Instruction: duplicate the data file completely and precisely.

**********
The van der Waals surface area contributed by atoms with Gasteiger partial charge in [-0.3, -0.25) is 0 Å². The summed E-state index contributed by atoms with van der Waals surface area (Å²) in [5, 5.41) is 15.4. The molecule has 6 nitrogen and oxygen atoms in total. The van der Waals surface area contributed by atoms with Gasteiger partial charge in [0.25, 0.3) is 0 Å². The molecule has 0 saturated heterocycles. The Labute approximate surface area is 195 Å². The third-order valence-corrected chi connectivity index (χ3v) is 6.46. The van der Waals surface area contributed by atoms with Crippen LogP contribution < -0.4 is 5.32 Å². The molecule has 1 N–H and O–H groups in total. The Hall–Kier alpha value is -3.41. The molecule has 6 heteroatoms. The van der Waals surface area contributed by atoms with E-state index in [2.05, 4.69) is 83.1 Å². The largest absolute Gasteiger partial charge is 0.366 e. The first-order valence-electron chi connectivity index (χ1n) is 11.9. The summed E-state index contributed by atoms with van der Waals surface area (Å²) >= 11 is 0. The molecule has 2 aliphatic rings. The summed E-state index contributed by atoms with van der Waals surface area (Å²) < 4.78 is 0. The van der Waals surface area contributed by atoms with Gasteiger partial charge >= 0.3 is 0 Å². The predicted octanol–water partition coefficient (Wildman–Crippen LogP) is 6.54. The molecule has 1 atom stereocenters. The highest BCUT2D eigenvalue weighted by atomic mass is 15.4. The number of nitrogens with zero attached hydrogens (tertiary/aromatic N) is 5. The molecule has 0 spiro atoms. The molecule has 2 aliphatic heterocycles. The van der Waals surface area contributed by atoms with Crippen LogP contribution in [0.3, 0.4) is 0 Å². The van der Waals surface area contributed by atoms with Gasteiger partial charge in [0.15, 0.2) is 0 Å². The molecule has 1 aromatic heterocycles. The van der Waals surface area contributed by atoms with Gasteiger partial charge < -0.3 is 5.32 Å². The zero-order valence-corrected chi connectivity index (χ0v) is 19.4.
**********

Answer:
The van der Waals surface area contributed by atoms with Gasteiger partial charge in [-0.3, -0.25) is 0 Å². The summed E-state index contributed by atoms with van der Waals surface area (Å²) in [5, 5.41) is 15.4. The molecule has 6 nitrogen and oxygen atoms in total. The van der Waals surface area contributed by atoms with Gasteiger partial charge in [0.25, 0.3) is 0 Å². The molecule has 0 saturated heterocycles. The Labute approximate surface area is 195 Å². The third-order valence-corrected chi connectivity index (χ3v) is 6.46. The van der Waals surface area contributed by atoms with Crippen LogP contribution < -0.4 is 5.32 Å². The molecule has 1 N–H and O–H groups in total. The Hall–Kier alpha value is -3.41. The molecule has 6 heteroatoms. The van der Waals surface area contributed by atoms with E-state index in [2.05, 4.69) is 83.1 Å². The largest absolute Gasteiger partial charge is 0.366 e. The first-order valence-electron chi connectivity index (χ1n) is 11.9. The summed E-state index contributed by atoms with van der Waals surface area (Å²) >= 11 is 0. The molecule has 2 aliphatic rings. The summed E-state index contributed by atoms with van der Waals surface area (Å²) < 4.78 is 0. The van der Waals surface area contributed by atoms with Gasteiger partial charge >= 0.3 is 0 Å². The predicted octanol–water partition coefficient (Wildman–Crippen LogP) is 6.54. The molecule has 1 atom stereocenters. The highest BCUT2D eigenvalue weighted by atomic mass is 15.4. The number of nitrogens with zero attached hydrogens (tertiary/aromatic N) is 5. The molecule has 0 spiro atoms. The molecule has 2 aliphatic heterocycles. The van der Waals surface area contributed by atoms with Crippen LogP contribution in [0.3, 0.4) is 0 Å². The van der Waals surface area contributed by atoms with Gasteiger partial charge in [0.15, 0.2) is 0 Å². The molecule has 1 aromatic heterocycles. The van der Waals surface area contributed by atoms with Gasteiger partial charge < -0.3 is 5.32 Å². The zero-order valence-corrected chi connectivity index (χ0v) is 19.4.